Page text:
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Death threats roll in as wolf abuse investigation proceeds

Allegations that a Wyoming man captured, tortured and killed a wolf have sparked outrage across the world and prompted a wave of social media posts. One image published by Cowboy State Daily purports to show the man, Cody Roberts, posing for a photograph next to a wolf with its jaws taped shut. (collage by Tennessee Watson/WyoFile)

By Billy Arnold
Jackson Hole News&Guide
Via- Wyoming News Exchange

JACKSON — Sublette County is usually a quiet community of about 9,000 people. But after allegations of wolf abuse went international, residents have been inundated with violent threats from across the world.

Death threats have been directed specifically at Cody Roberts, the man accused of abusing a wolf in late February, officials say.

Threats have also been made against Roberts’ family; the owner of the Green River Bar, the Daniel establishment where Roberts allegedly took the wolf; and other Wyoming men with the same name, said Sgt. Travis Bingham, the public information officer for the Sublette County Sheriff’s Office. Everyday community members have been involved.

A man who plays part time in a band called the sheriff’s office, saying he received a threat because he performed over a year ago at the Green River Bar. The Wyoming Gaming Commission, which regulates gambling in the Equality State, was also threatened, Bingham said, apparently in a mix-up. The caller appeared to think the board was the Wyoming Game and Fish Commission, which manages wildlife.

Even the Sublette Center, a retirement community, had received a threat on social media, Bingham said. The center, however, wasn’t able to confirm before press time that it had received that threat.

“People are just finding everything that’s related, or even unrelated,” Bingham said. “Most of them are keyboard warriors.”

But some threats have been pointed, with “significant plans or steps,” Bingham said. “We’re treating them all very seriously.”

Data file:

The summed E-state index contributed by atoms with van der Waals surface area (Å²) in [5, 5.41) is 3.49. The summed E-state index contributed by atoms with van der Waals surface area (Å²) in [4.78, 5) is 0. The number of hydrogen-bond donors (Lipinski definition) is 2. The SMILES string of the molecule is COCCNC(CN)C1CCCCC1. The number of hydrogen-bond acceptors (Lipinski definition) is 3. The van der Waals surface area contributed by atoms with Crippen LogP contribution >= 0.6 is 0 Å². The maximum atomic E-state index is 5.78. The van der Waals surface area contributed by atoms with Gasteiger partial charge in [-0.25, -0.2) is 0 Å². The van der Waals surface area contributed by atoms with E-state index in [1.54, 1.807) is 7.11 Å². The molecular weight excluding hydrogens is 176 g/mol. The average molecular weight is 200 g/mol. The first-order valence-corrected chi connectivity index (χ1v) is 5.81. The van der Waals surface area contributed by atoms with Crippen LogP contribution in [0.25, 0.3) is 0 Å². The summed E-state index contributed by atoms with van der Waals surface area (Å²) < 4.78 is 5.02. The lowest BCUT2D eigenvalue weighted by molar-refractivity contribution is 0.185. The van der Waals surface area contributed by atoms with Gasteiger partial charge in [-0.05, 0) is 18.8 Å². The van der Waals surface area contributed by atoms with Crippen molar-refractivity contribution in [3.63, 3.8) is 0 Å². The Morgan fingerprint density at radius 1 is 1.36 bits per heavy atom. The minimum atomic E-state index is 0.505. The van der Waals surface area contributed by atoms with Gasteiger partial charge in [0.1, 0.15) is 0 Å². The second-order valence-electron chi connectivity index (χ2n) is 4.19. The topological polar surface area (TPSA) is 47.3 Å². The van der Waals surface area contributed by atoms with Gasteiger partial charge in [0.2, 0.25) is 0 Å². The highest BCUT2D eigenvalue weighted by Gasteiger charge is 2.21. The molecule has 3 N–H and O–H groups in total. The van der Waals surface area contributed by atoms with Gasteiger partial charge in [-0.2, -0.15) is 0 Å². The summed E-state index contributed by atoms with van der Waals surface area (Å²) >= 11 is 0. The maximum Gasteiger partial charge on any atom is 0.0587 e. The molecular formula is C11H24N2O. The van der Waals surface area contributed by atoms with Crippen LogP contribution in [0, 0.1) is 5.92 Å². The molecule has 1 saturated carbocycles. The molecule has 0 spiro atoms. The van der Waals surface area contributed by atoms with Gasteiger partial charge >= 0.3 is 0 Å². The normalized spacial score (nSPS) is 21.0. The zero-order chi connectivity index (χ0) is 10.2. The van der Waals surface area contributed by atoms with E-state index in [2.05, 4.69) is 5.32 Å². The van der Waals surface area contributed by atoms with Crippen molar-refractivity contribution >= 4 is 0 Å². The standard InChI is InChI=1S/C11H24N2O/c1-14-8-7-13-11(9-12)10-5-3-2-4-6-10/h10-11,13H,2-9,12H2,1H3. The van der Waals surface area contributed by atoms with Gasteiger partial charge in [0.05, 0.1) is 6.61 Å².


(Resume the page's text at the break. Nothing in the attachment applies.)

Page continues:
Condemnation for the violent threats and death threats has rolled in as quickly as condemnation of Roberts’ alleged treatment of the wolf.

“There’s a right way to do it and a wrong way to do it, and threatening violence is the wrong way,” said Kristin Combs, executive director of Wyoming Wildlife Advocates, which is pushing for stiffer charges against Roberts. “We would never condone that for anybody.”

The Wyoming Game and Fish Department has only fined Roberts $250 for possessing a live wolf, a misdemeanor. 

State officials say that because wolves are considered “predators” in 85% of Wyoming, and Roberts handled the wolf in that area, animal cruelty statutes don’t apply. 

But animal rights groups disagree and are calling for felony charges, which could come with a penalty of up to $5,000 and two years in jail.

“Violence is never OK,” Combs said. “I know people are angry and upset and mad and sad. And those are all OK emotions to feel. But those need to be channeled into making changes.”

Bob Wharff, executive director for Wyoming Sportsmen for Fish and Wildlife, said he’s “thoroughly disgusted” by Roberts’ alleged actions.

“But based on the comments that I’ve seen, your readers exemplify why Wyoming felt it necessary to write legislation which protects everyone,” Wharff said, referring to Wyoming statutes that generally protect the identity of people who legally kill wolves in the state.

Game and Fish originally said those statutes applied to Roberts but has since released investigation records: two videos and an investigation report.

“What he did was indefensible,” Wharff said of Roberts. “However, what others are doing is just as wrong.”

In Wyoming, people who make violent threats can be prosecuted under at least two laws: Wyoming statute 6-6-103, and 6-2-505.

The first statute concerns threats made over the phone, or electronically, to “inflict death” or “injury or physical harm” to a person or the person’s immediate family. That is a misdemeanor and comes with a fine of up to $1,000 or a year in jail.

The second statute concerns “terroristic threats,” which involve threats of a violent felony intended to cause the evacuation of a building or cause “serious public inconvenience.” That is a felony, punishable by imprisonment of not more than three years.

Bingham said nobody has been prosecuted under either statute.

Still, chasing down violent threats sucks up department resources, which can get in the way of day-to-day operations and could detract from the sheriff’s investigation into the allegations against Roberts, Bingham said.

“I’d just encourage everybody not to flood dispatch and our resources so we can still serve our citizens that we’re trying to serve,” he said.


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